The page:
Automated Additive Construction (AAC) for Earth and Space Using in Situ Resources

Robert P. Mueller, Scott Howe, Dennis Kochmann, Hisham Ali, Christian Andersen, Hayden Burgoyne, Wesley Chambers, Raymond Clinton, Xavier De Kestellier, Keye Ebelt, Shai Gerner, Douglas Hofmann, Kristina Hogstrom, Erika Ilves, Alex Jerves, Ryan Keenan, Jim Keravala, Behrokh Khoshnevis, Sungwoo Lim, Philip MetzgerLucas Meza, Takashi Nakamura, Andrew Nelson, Harry Partridge, Donald Pettit, Rod Pyle, Eric Reiners, Andrew Shapiro, Russell Singer, Wei Lin Tan, Noel Vazquez, Brian Wilcox, Alex Zelhofer

Producción científica: Capítulo del libro/informe/acta de congresoContribución a la conferenciarevisión exhaustiva

60 Citas (Scopus)

Resumen

Using automated additive construction (AAC), low-fidelity large-scale compressive structures can be produced out of a wide variety of materials found in the environment. Compression-intensive structures need not utilize materials that have tight specifications for internal force management, meaning that the production of the building materials do not require costly methods for their preparation. Where a certain degree of surface roughness can be tolerated, lower-fidelity numerical control of deposited materials can provide a low-cost means for automating building processes, which can be utilized in remote or extreme environments on Earth or in space. For space missions where every kilogram of mass must be lifted out of Earth's gravity well, the promise of using in situ materials for the construction of outposts, facilities, and installations could prove to be enabling if significant reduction of payload mass can be achieved. In a 2015 workshop sponsored by the Keck Institute for Space Studies, on the topic of three dimensional (3D) additive construction for space using in situ resources, was conducted with additive construction experts from around the globe in attendance. The workshop explored disparate efforts, methods, and technologies and established a proposed framework for the field of additive construction using in situ resources. This paper defines the field of automated additive construction using in situ resources, describes the state-of-the-art for various methods, establishes a vision for future efforts, identifies gaps in current technologies, explores investment opportunities, and proposes potential technology demonstration missions for terrestrial, International Space Station (ISS), lunar, deep space zero-gravity, and Mars environments.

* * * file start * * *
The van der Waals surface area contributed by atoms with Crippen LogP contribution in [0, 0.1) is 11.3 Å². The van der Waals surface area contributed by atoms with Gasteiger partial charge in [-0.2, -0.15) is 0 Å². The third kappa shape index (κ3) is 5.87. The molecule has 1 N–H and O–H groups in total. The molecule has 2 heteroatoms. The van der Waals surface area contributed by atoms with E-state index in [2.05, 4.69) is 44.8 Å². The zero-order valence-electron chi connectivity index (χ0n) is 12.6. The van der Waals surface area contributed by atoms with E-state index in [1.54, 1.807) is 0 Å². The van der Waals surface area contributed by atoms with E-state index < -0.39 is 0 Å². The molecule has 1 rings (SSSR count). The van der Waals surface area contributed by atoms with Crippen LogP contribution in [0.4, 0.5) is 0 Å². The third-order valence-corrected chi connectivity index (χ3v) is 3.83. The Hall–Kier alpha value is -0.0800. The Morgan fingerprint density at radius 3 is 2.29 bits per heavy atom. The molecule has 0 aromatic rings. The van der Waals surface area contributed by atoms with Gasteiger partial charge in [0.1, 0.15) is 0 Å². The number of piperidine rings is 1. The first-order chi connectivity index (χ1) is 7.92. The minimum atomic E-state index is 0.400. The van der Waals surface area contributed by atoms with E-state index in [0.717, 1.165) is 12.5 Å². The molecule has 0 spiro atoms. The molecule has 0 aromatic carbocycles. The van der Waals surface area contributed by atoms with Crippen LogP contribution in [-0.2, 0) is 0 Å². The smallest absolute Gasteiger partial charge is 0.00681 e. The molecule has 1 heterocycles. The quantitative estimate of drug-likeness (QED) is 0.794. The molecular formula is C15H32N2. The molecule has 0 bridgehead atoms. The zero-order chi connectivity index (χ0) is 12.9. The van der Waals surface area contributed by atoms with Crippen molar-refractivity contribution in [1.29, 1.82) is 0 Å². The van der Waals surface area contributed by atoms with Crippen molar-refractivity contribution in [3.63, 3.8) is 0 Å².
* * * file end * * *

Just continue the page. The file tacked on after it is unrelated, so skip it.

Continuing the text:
Idioma originalInglés
Título de la publicación alojadaEarth and Space 2016
Subtítulo de la publicación alojadaEngineering for Extreme Environments - Proceedings of the 15th Biennial International Conference on Engineering, Science, Construction, and Operations in Challenging Environments
EditoresRamesh B. Malla, Juan H. Agui, Paul J. van Susante
EditorialAmerican Society of Civil Engineers (ASCE)
Páginas354-377
Número de páginas24
ISBN (versión digital)9780784479971
DOI
EstadoPublicada - 2016
Publicado de forma externa
Evento15th Biennial International Conference on Engineering, Science, Construction, and Operations in Challenging Environments, Earth and Space 2016 - Orlando, Estados Unidos
Duración: 11 abr. 201615 abr. 2016

Serie de la publicación

NombreEarth and Space 2016: Engineering for Extreme Environments - Proceedings of the 15th Biennial International Conference on Engineering, Science, Construction, and Operations in Challenging Environments

Conferencia

Conferencia15th Biennial International Conference on Engineering, Science, Construction, and Operations in Challenging Environments, Earth and Space 2016
País/TerritorioEstados Unidos
CiudadOrlando
Período11/04/1615/04/16

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